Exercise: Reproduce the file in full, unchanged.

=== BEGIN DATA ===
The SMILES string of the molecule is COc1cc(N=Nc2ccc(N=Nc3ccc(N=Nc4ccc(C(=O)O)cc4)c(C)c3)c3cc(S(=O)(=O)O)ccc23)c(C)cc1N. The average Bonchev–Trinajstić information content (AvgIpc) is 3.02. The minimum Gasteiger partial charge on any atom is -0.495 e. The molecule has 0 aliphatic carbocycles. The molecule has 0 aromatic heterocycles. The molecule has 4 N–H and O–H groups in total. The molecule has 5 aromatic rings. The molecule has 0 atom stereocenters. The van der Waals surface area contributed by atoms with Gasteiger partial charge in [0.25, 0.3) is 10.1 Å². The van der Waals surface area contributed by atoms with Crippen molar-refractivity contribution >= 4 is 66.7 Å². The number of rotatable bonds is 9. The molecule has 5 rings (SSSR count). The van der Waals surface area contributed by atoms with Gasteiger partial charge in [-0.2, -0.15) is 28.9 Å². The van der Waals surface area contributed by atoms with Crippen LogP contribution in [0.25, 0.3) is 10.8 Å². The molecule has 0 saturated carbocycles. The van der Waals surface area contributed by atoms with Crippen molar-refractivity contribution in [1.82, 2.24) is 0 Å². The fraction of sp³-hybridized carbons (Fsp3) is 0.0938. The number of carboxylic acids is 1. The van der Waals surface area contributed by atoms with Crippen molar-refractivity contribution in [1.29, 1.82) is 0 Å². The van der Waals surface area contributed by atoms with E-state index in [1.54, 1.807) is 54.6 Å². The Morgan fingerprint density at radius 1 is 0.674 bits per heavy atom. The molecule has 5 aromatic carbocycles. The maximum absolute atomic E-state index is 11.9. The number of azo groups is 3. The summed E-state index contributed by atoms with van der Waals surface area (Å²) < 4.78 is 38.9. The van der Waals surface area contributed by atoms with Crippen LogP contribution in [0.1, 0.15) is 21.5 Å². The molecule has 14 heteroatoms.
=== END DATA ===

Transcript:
The SMILES string of the molecule is COc1cc(N=Nc2ccc(N=Nc3ccc(N=Nc4ccc(C(=O)O)cc4)c(C)c3)c3cc(S(=O)(=O)O)ccc23)c(C)cc1N. The average Bonchev–Trinajstić information content (AvgIpc) is 3.02. The minimum Gasteiger partial charge on any atom is -0.495 e. The molecule has 0 aliphatic carbocycles. The molecule has 0 aromatic heterocycles. The molecule has 4 N–H and O–H groups in total. The molecule has 5 aromatic rings. The molecule has 0 atom stereocenters. The van der Waals surface area contributed by atoms with Gasteiger partial charge in [0.25, 0.3) is 10.1 Å². The van der Waals surface area contributed by atoms with Crippen molar-refractivity contribution >= 4 is 66.7 Å². The number of rotatable bonds is 9. The molecule has 5 rings (SSSR count). The van der Waals surface area contributed by atoms with Gasteiger partial charge in [-0.2, -0.15) is 28.9 Å². The van der Waals surface area contributed by atoms with Crippen LogP contribution in [0.25, 0.3) is 10.8 Å². The molecule has 0 saturated carbocycles. The van der Waals surface area contributed by atoms with Crippen molar-refractivity contribution in [1.82, 2.24) is 0 Å². The fraction of sp³-hybridized carbons (Fsp3) is 0.0938. The number of carboxylic acids is 1. The van der Waals surface area contributed by atoms with Crippen molar-refractivity contribution in [1.29, 1.82) is 0 Å². The van der Waals surface area contributed by atoms with E-state index in [1.54, 1.807) is 54.6 Å². The Morgan fingerprint density at radius 1 is 0.674 bits per heavy atom. The molecule has 5 aromatic carbocycles. The maximum absolute atomic E-state index is 11.9. The number of azo groups is 3. The summed E-state index contributed by atoms with van der Waals surface area (Å²) < 4.78 is 38.9. The van der Waals surface area contributed by atoms with Crippen LogP contribution in [0.1, 0.15) is 21.5 Å². The molecule has 14 heteroatoms.